What The Stock Market Tells Us About The Future Of The Real Estate Industry

What The Stock Market Tells Us About The Future Of The Real Estate Industry
The stock market is the closest thing to a crystal
ball when trying to see the future of the real
estate industry

I've been predicting the demise of the traditional real estate agent/ brokerage for a couple of decades now. I got into the business 12 years ago because I believed that there was about to be an explosion of interest in alternative brokerage models. Yet, the future of the real estate industry has been slow to arrive as evidenced by the persistence of high real estate commissions. As I've explained before the consumer is reluctant to try newfangled concepts when it comes to their most valuable asset.

But there is a glimmer of hope for an enlightened consumer on the horizon. 3 1/2 years ago (it's been that long?) I wrote a blog post on how we could learn a lot about the future of real estate agents by looking at what happened to stock brokers. Now I'm looking at the stock market and seeing another flashing red light telling us that the traditional real estate agent and their brokerage are dying fast. I'm talking about the stock prices of companies like Realogy, Remax, Zillow, Redfin, and the private market valuation of Compass.

Let's start with Realogy (RLGY), which is the parent company of such well known real estate brands such as Coldwell Banker, ERA, Century 21, Better Homes & Gardens, Corcoran Group, NRT, and Sothebys - yeah those are all part of a single, giant corporate conglomerate. Those combined brands have a commanding market share across the nation.

Yet, as an investment, it's been a disaster as you can see in the stock price graph below. On Wednesday it hit a new lifetime low (it went public in 2012) of $6.41, giving it a market capitalization of only $737 MM. Granted, it is a highly leveraged company and the recent (meritless) class action lawsuit that names Realogy as one of the defendants in a commission fixing scheme doesn't help matters. According to analysts the risks to the company include the rising power of lead generation players such as Zillow, the rising power of realtors vs. brokerages - I've always maintained that traditional brokerages bring nothing to the party, and threats from all the emerging new business models such as ibuyers, discount real estate brokers, and new brokerages such as Compass.

Realogy stock chart

Similarly, Remax (RMAX) is trading at the lower end of it's historic trading range with a market cap of only $558 MM. Actually, that market cap is not that much lower than Realogy's despite having a much smaller presence in the market. But by comparison Compass, which is still considered a startup and is not publicly traded, is believed to have a valuation of around $4.4 B, Zillow has a valuation of $9.8 B, and Redfin is valued at $1.6 B. Despite the fact that all 3 of these challengers are losing money it's clear where the investment community thinks the future of real estate is.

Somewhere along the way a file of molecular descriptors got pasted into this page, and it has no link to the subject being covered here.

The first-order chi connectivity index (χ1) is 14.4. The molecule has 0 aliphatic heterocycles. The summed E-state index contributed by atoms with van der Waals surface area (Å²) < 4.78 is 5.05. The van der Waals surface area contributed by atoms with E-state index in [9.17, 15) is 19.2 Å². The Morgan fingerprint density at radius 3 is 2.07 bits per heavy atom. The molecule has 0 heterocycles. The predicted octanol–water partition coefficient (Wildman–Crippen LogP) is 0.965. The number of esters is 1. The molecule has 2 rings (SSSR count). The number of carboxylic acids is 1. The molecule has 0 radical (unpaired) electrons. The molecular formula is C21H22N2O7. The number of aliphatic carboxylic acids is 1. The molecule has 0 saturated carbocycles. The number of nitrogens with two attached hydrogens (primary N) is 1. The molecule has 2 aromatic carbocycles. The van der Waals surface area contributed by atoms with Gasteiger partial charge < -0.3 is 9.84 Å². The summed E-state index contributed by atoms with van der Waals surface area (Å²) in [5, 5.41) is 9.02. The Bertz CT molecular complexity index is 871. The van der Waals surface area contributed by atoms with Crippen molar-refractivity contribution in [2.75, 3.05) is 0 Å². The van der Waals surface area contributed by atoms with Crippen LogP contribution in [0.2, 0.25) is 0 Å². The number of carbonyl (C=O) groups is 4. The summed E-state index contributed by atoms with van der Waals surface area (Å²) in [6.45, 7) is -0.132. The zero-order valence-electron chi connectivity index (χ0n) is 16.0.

I get Zillow's valuation. They've basically inserted themselves in the consumer's decision making process for picking a realtor and they charge realtors for producing and forwarding those leads. They skim off considerable value from the real estate transaction for doing something that traditional real estate brokerages have been unable to do.

However, Compass' valuation perplexes me. On the surface their story is very glitzy and they are exceptionally skilled at promoting themselves and their real estate agents. However, even after having met with a business development guy at Compass, I don't see them doing anything special to help people buy or sell homes. They've basically just grown over night by stealing a lot of the top producers from other brokerages across the country.

Of course, as the co-owner of a full service, discount real estate brokerage, I can't help but believe that the low commission model is the real future of real estate. That's why I'm actually a bit surprised that Redfin's valuation isn't higher. Then again their growth has stalled recently - at least in the Chicago market - and this business model is not easy to pull off. It could just be that investors need to see more proof of the potential before attributing a greater value to their stock.

#RealEstateIndustry #RealEstate

Gary Lucido is the President of Lucid Realty, the Chicago area's full service real estate brokerage that offers home buyer rebates and discount commissions. If you want to keep up to date on the Chicago real estate market or get an insider's view of the seamy underbelly of the real estate industry you can Subscribe to Getting Real by Email using the form below. Please be sure to verify your email address when you receive the verification notice.

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